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Sunday 22 August 2021

‘The Pearls of Peace' from 'Señor Saint’ by Leslie Charteris

First published in 1958 by The Crime Club in the US, and by Hodder & Stoughton in the UK in 1959.
Now available in Paperback, Audio and Kindle.

The stories in Señor Saint are set in Mexico. In The Revolution Racket the Saint outwits a pair of criminals that attempt to use his fame as the Saint to pin the blame for their crime onto him. In The Golden Frog he outwits a far less vicious pair of criminals who think he is a rich and gullible mark for their elaborate con; (you'd think any criminal with a sense of self-preservation would have heard of the Saint's alias, Sebastian Tombs, by this stage in his career.) In The Romantic Matron he prevents a young widow, who is searching for romance and adventure, from being exploited by a ruthless and dangerous man.

In The Pearls of Peace Charteris describes a small town called La Paz, which in Mexican means Peace, situated in Baja California (Lower California.) It is at the end of a peninsula that is attached to California, but by an over-sight was excluded from the United States. 'Thus like an almost amputated limb, Baja California hangs in the edge of the Pacific, bound to Mexico by nationality, to California by what terrestrial ligaments it has, nourished by neither and an anomaly to both.'

In La Paz the Saint encounters two very different women. Although he had never before met Jocelyn Ormond, at first he thinks that he has, until he realises she is a type: she is the girl in a certain type of pulp fiction. 'The girl that the grotesque private eye with the unpaid rent and the bottle of cheap whisky in his desk drawer is always running into, who throws her thighs and her breasts at him and responds like hot jelly to his simian virility.' Jocelyn Ormond had 'all the standard equipment – the auburn hair, the bedroom eyes, the fabulous mammary glands, the clothes that clung suggestively to her figure, the husky voice, the full moist lips...' However the Saint had not yet made a move because 'he couldn't somehow make himself feel like the type of cut-rate Casanova who should have been cast opposite her.'

Jocelyn Ormond has come to La Paz to seek out her ex-husband, Ned Yarn, in answer to an appeal he sent her for help. This is not because of any gentle emotion towards him but because she thinks he may have discovered a treasure in pearls.

Jocelyn persuades the Saint to make contact with her ex-husband for her, by following Ned Yarn's instructions and going to a back-street bistro and asking for a woman called Consuelo.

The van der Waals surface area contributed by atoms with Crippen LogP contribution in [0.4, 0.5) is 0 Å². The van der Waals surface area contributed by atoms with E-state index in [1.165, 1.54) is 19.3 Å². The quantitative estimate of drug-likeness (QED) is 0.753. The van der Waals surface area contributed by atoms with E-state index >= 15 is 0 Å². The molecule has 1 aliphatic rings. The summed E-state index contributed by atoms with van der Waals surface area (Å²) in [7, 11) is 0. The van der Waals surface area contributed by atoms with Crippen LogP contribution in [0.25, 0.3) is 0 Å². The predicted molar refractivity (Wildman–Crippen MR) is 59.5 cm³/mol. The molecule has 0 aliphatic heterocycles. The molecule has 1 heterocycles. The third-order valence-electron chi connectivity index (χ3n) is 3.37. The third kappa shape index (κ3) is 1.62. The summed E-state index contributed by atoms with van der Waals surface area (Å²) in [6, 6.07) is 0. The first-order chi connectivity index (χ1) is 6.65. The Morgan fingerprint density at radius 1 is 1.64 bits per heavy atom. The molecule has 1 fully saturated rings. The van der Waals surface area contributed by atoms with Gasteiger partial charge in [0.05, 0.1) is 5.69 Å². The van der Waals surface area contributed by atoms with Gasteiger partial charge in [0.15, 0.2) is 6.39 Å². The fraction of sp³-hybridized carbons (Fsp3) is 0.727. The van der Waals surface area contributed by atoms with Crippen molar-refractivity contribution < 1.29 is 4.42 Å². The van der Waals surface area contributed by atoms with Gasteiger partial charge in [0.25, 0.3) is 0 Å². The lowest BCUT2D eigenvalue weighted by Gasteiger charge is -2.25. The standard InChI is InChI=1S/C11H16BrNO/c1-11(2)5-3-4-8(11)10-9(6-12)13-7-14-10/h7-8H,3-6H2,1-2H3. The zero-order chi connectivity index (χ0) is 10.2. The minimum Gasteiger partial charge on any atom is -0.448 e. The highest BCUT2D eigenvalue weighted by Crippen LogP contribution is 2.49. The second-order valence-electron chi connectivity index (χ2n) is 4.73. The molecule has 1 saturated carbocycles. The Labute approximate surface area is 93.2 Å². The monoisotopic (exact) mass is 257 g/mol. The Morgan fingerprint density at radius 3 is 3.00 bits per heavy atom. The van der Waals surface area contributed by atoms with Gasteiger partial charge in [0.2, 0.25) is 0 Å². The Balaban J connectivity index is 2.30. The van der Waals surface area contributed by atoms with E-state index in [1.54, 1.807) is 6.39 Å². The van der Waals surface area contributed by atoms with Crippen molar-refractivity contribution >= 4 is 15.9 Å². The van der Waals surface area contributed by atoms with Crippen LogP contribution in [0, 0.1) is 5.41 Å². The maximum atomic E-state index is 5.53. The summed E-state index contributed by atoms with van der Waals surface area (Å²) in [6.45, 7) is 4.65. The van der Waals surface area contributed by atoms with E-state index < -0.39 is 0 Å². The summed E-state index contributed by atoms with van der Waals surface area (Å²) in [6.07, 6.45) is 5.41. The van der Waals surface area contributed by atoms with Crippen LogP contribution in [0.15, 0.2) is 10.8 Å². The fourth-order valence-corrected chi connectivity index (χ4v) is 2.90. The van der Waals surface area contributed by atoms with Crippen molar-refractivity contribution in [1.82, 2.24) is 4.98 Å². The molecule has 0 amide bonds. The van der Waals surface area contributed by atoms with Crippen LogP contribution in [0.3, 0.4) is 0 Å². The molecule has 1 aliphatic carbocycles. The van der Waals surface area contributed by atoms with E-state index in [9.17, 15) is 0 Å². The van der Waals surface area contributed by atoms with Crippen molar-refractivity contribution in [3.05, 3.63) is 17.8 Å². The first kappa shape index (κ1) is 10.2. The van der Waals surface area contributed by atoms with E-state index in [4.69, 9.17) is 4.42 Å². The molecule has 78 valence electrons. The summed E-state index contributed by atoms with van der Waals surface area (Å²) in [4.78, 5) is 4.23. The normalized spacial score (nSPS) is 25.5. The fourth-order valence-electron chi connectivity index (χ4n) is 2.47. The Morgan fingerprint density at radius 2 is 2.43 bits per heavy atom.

'The Saint turned.

He turned slowly, because the quality of the voice had jolted him momentarily off balance... It was the loveliest speaking voice he had ever heard. It had the pure tones of 'cellos and crystal bells in it, and yet it held a true warmth and a caress and a passion that made the untrammelled sexiness of Jocelyn Ormond's voice sound like a crude rasp.'

However, when the Saint turns to look at her, he is in for a bitter disappointment. 'She could have been under thirty, but she was aged in the cruel way that women of her racial mixture, in that climate, will age....'Her figure might once have been enticingly ripe, but now it was overblown and mushy. Her black hair was lank and greasy, her nose broad and flat, her painted mouth coarse and thick...'

The ear proves truer than the eye and it is Consuelo, plain and pock-marked though she is, that is the heroine of this story and the woman that wins the Saint's admiration and respect; while Jocelyn Ormond is revealed in all the ugliness of her vanity, selfishness and spiteful common mind. When the Saint meets Ned Yarn, in a hovel in one of the back streets of La Paz, he soon hears the true story of why Yarn had not returned to his wife and makes a truly Saint-like decision to help them. And, on the last page, when Jocelyn Ormond boasts of the string of pearls in her jewellery box that 'were good enough for Catherine the Great', the reader can anticipate with delight the delicious twist of fortune that the Saint is about to put into action.

The Pearls of Peace is a perfectly told story of deep contrasts: the opulent Jocelyn Ormond in her gilded hotel, who makes herself and her surroundings tawdry by her spite and gold-digging; and Consuelo, with her golden voice and ugly appearance, making a home out of a hovel for the man she loves. And throughout it all, Simon Templar carrying forward his own vision of Justice and ensuring it prevails.

Reviewer: Carol Westron

Carol Westron is a successful author and a Creative Writing teacher.  Her crime novels are set both in contemporary and Victorian times.  Her first book The Terminal Velocity of Cats was published in 2013. Since then, she has since written 5 further mysteries. Carol recently gave an interview to Mystery People. To read the interview click on the link below.

To read a review of Carol latest book This Game of Ghosts
click on the title.

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